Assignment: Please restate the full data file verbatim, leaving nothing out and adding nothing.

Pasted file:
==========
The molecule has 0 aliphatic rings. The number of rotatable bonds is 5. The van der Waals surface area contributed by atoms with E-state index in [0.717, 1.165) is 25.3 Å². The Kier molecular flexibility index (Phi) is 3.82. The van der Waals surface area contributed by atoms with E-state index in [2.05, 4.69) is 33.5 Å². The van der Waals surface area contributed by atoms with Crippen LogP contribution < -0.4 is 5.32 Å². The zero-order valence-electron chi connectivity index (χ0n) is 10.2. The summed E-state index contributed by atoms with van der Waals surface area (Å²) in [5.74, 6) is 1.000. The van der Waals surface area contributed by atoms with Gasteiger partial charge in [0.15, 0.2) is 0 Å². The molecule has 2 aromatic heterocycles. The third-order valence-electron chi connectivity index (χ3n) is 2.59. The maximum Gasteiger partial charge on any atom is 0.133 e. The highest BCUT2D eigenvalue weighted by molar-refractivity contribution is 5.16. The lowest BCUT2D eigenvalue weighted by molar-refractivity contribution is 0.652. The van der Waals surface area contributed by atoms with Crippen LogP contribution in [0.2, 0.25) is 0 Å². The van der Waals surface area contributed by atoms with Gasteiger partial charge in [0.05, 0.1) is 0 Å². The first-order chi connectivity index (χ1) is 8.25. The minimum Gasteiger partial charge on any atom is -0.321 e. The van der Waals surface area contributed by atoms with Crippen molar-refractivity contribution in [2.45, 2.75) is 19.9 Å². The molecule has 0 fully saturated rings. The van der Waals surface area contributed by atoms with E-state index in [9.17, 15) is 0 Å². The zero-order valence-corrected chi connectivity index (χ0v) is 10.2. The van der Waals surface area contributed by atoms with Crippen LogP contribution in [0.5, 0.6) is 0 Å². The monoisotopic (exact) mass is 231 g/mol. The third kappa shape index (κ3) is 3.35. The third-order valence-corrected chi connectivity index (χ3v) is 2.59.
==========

The molecule has 0 aliphatic rings. The number of rotatable bonds is 5. The van der Waals surface area contributed by atoms with E-state index in [0.717, 1.165) is 25.3 Å². The Kier molecular flexibility index (Phi) is 3.82. The van der Waals surface area contributed by atoms with E-state index in [2.05, 4.69) is 33.5 Å². The van der Waals surface area contributed by atoms with Crippen LogP contribution < -0.4 is 5.32 Å². The zero-order valence-electron chi connectivity index (χ0n) is 10.2. The summed E-state index contributed by atoms with van der Waals surface area (Å²) in [5.74, 6) is 1.000. The van der Waals surface area contributed by atoms with Gasteiger partial charge in [0.15, 0.2) is 0 Å². The molecule has 2 aromatic heterocycles. The third-order valence-electron chi connectivity index (χ3n) is 2.59. The maximum Gasteiger partial charge on any atom is 0.133 e. The highest BCUT2D eigenvalue weighted by molar-refractivity contribution is 5.16. The lowest BCUT2D eigenvalue weighted by molar-refractivity contribution is 0.652. The van der Waals surface area contributed by atoms with Crippen LogP contribution in [0.2, 0.25) is 0 Å². The van der Waals surface area contributed by atoms with Gasteiger partial charge in [0.05, 0.1) is 0 Å². The first-order chi connectivity index (χ1) is 8.25. The minimum Gasteiger partial charge on any atom is -0.321 e. The van der Waals surface area contributed by atoms with Crippen molar-refractivity contribution in [2.45, 2.75) is 19.9 Å². The molecule has 0 fully saturated rings. The van der Waals surface area contributed by atoms with E-state index in [9.17, 15) is 0 Å². The zero-order valence-corrected chi connectivity index (χ0v) is 10.2. The van der Waals surface area contributed by atoms with Crippen LogP contribution in [0.5, 0.6) is 0 Å². The monoisotopic (exact) mass is 231 g/mol. The third kappa shape index (κ3) is 3.35. The third-order valence-corrected chi connectivity index (χ3v) is 2.59.